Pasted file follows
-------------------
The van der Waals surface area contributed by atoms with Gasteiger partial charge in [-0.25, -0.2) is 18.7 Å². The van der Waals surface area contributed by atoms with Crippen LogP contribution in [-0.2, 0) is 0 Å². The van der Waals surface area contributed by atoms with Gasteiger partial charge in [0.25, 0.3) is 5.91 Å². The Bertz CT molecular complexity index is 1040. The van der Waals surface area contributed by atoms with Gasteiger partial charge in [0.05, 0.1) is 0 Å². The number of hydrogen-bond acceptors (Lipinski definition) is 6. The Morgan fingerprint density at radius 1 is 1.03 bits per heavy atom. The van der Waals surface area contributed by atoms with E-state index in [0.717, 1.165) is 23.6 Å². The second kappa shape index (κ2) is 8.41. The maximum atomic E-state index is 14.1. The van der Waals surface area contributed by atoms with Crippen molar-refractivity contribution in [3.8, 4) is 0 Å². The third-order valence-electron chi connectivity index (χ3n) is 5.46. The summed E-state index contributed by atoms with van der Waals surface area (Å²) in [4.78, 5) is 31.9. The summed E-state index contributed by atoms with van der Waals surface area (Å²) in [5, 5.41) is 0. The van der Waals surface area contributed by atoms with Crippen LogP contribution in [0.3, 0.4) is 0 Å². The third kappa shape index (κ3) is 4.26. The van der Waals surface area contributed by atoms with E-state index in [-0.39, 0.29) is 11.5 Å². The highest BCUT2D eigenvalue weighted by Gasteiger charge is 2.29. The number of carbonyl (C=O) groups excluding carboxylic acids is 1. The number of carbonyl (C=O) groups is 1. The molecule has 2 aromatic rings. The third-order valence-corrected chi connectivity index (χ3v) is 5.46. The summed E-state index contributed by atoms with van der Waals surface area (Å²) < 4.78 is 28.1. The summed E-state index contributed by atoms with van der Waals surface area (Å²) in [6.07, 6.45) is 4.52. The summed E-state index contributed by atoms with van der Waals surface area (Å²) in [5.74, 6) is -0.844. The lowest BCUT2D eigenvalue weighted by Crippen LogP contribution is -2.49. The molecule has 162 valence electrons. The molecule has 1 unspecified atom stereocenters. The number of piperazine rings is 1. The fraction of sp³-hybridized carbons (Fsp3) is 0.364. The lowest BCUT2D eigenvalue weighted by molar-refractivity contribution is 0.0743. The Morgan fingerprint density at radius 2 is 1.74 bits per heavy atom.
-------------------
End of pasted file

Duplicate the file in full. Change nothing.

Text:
The van der Waals surface area contributed by atoms with Gasteiger partial charge in [-0.25, -0.2) is 18.7 Å². The van der Waals surface area contributed by atoms with Crippen LogP contribution in [-0.2, 0) is 0 Å². The van der Waals surface area contributed by atoms with Gasteiger partial charge in [0.25, 0.3) is 5.91 Å². The Bertz CT molecular complexity index is 1040. The van der Waals surface area contributed by atoms with Gasteiger partial charge in [0.05, 0.1) is 0 Å². The number of hydrogen-bond acceptors (Lipinski definition) is 6. The Morgan fingerprint density at radius 1 is 1.03 bits per heavy atom. The van der Waals surface area contributed by atoms with E-state index in [0.717, 1.165) is 23.6 Å². The second kappa shape index (κ2) is 8.41. The maximum atomic E-state index is 14.1. The van der Waals surface area contributed by atoms with Crippen molar-refractivity contribution in [3.8, 4) is 0 Å². The third-order valence-electron chi connectivity index (χ3n) is 5.46. The summed E-state index contributed by atoms with van der Waals surface area (Å²) in [4.78, 5) is 31.9. The summed E-state index contributed by atoms with van der Waals surface area (Å²) in [5, 5.41) is 0. The van der Waals surface area contributed by atoms with Crippen LogP contribution in [0.3, 0.4) is 0 Å². The third kappa shape index (κ3) is 4.26. The van der Waals surface area contributed by atoms with E-state index in [-0.39, 0.29) is 11.5 Å². The highest BCUT2D eigenvalue weighted by Gasteiger charge is 2.29. The number of carbonyl (C=O) groups excluding carboxylic acids is 1. The number of carbonyl (C=O) groups is 1. The molecule has 2 aromatic rings. The third-order valence-corrected chi connectivity index (χ3v) is 5.46. The summed E-state index contributed by atoms with van der Waals surface area (Å²) < 4.78 is 28.1. The summed E-state index contributed by atoms with van der Waals surface area (Å²) in [6.07, 6.45) is 4.52. The summed E-state index contributed by atoms with van der Waals surface area (Å²) in [5.74, 6) is -0.844. The lowest BCUT2D eigenvalue weighted by Crippen LogP contribution is -2.49. The molecule has 162 valence electrons. The molecule has 1 unspecified atom stereocenters. The number of piperazine rings is 1. The fraction of sp³-hybridized carbons (Fsp3) is 0.364. The lowest BCUT2D eigenvalue weighted by molar-refractivity contribution is 0.0743. The Morgan fingerprint density at radius 2 is 1.74 bits per heavy atom.